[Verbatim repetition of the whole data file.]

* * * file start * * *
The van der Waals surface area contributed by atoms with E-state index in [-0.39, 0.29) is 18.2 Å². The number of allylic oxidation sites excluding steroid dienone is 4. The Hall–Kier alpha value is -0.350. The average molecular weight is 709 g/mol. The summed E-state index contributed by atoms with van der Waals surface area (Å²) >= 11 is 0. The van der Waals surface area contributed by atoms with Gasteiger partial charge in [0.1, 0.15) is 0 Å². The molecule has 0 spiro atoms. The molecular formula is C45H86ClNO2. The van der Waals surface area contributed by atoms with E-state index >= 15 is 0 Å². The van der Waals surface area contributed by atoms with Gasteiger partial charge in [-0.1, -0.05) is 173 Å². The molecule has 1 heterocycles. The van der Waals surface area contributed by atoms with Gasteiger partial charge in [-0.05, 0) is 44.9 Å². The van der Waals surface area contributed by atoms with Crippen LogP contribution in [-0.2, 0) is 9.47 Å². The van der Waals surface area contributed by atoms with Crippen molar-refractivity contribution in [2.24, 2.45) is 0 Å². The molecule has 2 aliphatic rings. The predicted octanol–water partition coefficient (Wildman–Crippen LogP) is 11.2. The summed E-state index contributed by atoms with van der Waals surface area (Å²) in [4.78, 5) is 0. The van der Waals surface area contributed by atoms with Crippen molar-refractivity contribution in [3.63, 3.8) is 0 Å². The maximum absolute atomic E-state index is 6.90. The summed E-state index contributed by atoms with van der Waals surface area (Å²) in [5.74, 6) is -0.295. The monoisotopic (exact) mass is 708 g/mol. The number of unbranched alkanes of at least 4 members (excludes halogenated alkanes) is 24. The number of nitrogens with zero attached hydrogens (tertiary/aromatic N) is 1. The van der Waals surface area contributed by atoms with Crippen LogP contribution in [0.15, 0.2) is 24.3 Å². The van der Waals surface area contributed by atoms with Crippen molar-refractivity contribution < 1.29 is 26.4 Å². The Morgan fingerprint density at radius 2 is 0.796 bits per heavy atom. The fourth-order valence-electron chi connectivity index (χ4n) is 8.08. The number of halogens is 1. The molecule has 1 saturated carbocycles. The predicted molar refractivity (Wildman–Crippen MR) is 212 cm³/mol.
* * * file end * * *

The van der Waals surface area contributed by atoms with E-state index in [-0.39, 0.29) is 18.2 Å². The number of allylic oxidation sites excluding steroid dienone is 4. The Hall–Kier alpha value is -0.350. The average molecular weight is 709 g/mol. The summed E-state index contributed by atoms with van der Waals surface area (Å²) >= 11 is 0. The van der Waals surface area contributed by atoms with Gasteiger partial charge in [0.1, 0.15) is 0 Å². The molecule has 0 spiro atoms. The molecular formula is C45H86ClNO2. The van der Waals surface area contributed by atoms with E-state index >= 15 is 0 Å². The van der Waals surface area contributed by atoms with Gasteiger partial charge in [-0.1, -0.05) is 173 Å². The molecule has 1 heterocycles. The van der Waals surface area contributed by atoms with Gasteiger partial charge in [-0.05, 0) is 44.9 Å². The van der Waals surface area contributed by atoms with Crippen LogP contribution in [-0.2, 0) is 9.47 Å². The van der Waals surface area contributed by atoms with Crippen molar-refractivity contribution in [2.24, 2.45) is 0 Å². The molecule has 2 aliphatic rings. The predicted octanol–water partition coefficient (Wildman–Crippen LogP) is 11.2. The summed E-state index contributed by atoms with van der Waals surface area (Å²) in [4.78, 5) is 0. The van der Waals surface area contributed by atoms with Crippen molar-refractivity contribution in [3.63, 3.8) is 0 Å². The maximum absolute atomic E-state index is 6.90. The summed E-state index contributed by atoms with van der Waals surface area (Å²) in [5.74, 6) is -0.295. The monoisotopic (exact) mass is 708 g/mol. The number of unbranched alkanes of at least 4 members (excludes halogenated alkanes) is 24. The number of nitrogens with zero attached hydrogens (tertiary/aromatic N) is 1. The van der Waals surface area contributed by atoms with Crippen LogP contribution in [0.15, 0.2) is 24.3 Å². The van der Waals surface area contributed by atoms with Crippen molar-refractivity contribution < 1.29 is 26.4 Å². The Morgan fingerprint density at radius 2 is 0.796 bits per heavy atom. The fourth-order valence-electron chi connectivity index (χ4n) is 8.08. The number of halogens is 1. The molecule has 1 saturated carbocycles. The predicted molar refractivity (Wildman–Crippen MR) is 212 cm³/mol.